I've always been a believer in the idea that the stories of others can be life changing. Whether you relate to the story or not, other perspectives can potentially change your outlook on life. I, as a person who has no first or second-hand experience with mental illness, feel that way about Neal Shusterman's book Challenger Deep. Challenger Deep tells the story of a 15-year-old boy by the name of Caden Bosch, who is unknowingly struggling with schizophrenia. The disorder is new to him, and he has no idea what is happening to him. In his head, he is on a boat headed for Challenger Deep, and everything that goes on there corresponds with reality. He is soon admitted into a psych ward, where he meets several people that impact his life and continues his journey to Challenger Deep. The book is very metaphorical, which only serves to deepen the beauty of Caden’s journey. His life on deck mirrors his real life in ways that lend insight into the way Caden feels about certain things that go on, that allow us to understand his mind more than we ever could without that world. The drawings that were placed within the book, illustrated by the author’s schizophrenic son, also provide a way for the reader to see his inner workings with the added heartbreaking knowledge that the drawings were not just something the author made up but raw emotion penned by someone with first-hand experience. I also really appreciated the fact that Caden’s relationships were not sugar coated. The bonds he forged were not forced the way they are in some novels, but came into existence naturally. Not all of them survived, which brought a refreshing yet jarring sense of reality to the novel. The chapters were short and changed drastically from chapter to chapter, which served to depict the nature of the disorder very well. The beginning confused me, but that changed as the story went on. The ending also did not answer many questions I had about the other characters. I recommend this both for people who have went through similar to trials and tribulations with their own mental illnesses and people like me who just want to learn from other people's stories. This book did very well in educating readers on mental illness as well as removing stigmas by allowing us to traverse the mind of Caden Bosch.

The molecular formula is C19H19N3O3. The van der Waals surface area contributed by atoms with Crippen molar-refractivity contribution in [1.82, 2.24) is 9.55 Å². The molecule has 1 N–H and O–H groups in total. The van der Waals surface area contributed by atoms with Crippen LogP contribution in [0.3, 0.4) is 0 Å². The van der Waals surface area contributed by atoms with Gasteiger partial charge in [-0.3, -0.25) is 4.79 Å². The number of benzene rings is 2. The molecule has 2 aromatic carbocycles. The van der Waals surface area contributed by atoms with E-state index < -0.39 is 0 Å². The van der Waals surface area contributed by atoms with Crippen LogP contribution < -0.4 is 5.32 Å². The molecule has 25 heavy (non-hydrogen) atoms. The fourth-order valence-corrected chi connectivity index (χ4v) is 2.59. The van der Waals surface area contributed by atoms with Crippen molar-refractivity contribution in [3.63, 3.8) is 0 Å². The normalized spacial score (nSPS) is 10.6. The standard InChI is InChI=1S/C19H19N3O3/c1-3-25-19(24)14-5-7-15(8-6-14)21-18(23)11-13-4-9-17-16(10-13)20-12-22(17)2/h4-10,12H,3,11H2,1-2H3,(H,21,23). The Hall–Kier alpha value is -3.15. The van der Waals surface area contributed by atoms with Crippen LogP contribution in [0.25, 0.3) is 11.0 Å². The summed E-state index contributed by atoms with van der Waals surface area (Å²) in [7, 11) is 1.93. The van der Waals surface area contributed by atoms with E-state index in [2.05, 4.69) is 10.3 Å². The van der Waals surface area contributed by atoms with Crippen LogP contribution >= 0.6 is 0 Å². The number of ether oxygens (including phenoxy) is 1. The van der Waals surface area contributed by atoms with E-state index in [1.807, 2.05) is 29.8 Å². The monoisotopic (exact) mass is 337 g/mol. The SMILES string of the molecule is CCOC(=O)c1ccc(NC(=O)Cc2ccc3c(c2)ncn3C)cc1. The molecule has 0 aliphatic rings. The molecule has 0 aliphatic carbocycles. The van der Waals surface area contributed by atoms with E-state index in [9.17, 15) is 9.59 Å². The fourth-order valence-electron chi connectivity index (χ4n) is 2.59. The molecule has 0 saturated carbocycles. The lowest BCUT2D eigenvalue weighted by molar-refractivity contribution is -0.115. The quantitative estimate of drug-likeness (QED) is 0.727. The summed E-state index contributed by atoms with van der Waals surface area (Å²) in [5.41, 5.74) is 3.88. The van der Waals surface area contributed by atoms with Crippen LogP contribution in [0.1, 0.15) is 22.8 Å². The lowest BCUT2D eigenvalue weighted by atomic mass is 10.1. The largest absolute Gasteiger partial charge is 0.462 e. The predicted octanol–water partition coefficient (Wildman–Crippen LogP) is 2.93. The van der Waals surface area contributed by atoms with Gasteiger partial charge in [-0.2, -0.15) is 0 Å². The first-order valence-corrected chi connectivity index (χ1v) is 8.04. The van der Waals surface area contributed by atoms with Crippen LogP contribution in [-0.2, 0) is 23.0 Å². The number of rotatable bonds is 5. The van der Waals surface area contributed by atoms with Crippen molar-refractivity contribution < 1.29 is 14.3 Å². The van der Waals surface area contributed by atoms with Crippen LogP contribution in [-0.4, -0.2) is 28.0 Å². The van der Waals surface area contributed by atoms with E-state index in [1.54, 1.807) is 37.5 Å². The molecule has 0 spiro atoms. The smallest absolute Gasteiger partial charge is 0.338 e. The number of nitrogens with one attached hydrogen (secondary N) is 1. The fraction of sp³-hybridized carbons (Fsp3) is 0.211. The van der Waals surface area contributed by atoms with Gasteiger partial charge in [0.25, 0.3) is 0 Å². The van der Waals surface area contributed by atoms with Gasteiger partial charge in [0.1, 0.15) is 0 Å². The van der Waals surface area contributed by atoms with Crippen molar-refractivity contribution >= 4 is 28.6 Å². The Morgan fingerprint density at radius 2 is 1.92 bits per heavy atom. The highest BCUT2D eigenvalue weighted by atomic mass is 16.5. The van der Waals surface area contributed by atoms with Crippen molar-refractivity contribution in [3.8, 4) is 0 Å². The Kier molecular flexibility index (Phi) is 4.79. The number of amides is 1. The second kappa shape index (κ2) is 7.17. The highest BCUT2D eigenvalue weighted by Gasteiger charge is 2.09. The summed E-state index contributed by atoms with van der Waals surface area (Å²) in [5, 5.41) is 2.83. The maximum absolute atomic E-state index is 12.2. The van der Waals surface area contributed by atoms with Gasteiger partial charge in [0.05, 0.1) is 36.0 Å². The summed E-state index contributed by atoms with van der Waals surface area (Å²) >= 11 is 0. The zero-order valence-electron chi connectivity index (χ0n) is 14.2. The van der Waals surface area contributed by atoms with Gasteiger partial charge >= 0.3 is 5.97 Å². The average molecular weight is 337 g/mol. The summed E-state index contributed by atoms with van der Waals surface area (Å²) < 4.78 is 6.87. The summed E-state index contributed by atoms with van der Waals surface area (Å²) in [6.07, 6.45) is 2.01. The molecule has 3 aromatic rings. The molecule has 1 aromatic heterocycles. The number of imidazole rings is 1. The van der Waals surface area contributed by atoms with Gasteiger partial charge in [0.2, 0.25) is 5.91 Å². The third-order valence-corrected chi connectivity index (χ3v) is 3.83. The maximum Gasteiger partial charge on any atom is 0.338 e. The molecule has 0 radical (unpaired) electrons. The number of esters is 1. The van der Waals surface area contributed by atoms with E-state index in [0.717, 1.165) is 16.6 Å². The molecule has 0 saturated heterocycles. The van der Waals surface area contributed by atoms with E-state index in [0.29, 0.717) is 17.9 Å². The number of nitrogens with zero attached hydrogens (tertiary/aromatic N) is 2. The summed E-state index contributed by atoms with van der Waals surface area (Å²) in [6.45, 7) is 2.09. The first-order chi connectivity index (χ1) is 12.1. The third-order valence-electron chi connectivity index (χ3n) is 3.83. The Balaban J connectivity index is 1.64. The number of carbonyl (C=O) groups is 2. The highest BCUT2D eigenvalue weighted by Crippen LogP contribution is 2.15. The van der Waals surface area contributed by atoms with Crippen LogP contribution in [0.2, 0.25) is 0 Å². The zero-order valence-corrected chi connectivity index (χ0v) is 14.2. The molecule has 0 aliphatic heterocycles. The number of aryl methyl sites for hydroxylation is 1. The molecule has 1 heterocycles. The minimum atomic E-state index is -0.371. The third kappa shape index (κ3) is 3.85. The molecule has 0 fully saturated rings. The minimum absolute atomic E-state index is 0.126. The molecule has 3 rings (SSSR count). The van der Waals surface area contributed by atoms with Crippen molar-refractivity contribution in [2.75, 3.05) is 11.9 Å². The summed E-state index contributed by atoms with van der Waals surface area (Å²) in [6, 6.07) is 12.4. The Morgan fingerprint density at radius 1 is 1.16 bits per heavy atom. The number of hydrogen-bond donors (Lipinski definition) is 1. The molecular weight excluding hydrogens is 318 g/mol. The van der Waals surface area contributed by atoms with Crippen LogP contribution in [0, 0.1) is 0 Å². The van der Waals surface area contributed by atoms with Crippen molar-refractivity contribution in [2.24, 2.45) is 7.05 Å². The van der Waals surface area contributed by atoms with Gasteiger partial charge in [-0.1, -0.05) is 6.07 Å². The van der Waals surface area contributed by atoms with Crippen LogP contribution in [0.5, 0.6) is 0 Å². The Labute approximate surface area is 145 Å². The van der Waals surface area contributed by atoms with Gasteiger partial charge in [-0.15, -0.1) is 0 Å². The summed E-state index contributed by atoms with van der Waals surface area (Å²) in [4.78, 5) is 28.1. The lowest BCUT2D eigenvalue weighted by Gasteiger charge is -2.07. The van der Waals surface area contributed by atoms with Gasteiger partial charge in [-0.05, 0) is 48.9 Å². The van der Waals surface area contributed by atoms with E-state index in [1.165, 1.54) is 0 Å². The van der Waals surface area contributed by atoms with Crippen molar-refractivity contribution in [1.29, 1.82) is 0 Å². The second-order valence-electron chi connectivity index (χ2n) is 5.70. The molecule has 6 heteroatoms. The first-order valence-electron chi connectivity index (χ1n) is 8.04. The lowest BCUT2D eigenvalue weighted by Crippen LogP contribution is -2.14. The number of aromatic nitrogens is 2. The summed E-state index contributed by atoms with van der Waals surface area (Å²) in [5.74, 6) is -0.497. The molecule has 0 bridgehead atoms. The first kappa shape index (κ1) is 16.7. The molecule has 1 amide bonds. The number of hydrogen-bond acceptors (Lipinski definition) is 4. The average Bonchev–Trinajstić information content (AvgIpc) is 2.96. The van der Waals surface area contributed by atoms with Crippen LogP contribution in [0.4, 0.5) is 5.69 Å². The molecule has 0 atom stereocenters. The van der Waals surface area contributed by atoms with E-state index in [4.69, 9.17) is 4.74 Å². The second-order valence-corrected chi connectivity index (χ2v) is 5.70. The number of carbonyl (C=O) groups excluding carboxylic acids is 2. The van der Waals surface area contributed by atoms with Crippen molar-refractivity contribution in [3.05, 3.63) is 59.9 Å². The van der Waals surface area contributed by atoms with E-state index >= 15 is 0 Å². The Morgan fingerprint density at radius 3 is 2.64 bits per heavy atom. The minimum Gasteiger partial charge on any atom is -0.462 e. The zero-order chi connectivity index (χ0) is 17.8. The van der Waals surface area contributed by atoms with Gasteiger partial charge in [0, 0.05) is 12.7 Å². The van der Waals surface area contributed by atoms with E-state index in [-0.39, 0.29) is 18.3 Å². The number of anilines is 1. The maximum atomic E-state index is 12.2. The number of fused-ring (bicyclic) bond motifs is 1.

Warnings: Just some bad language really. It's not common, and even if that bothers you I still suggest you read this book.

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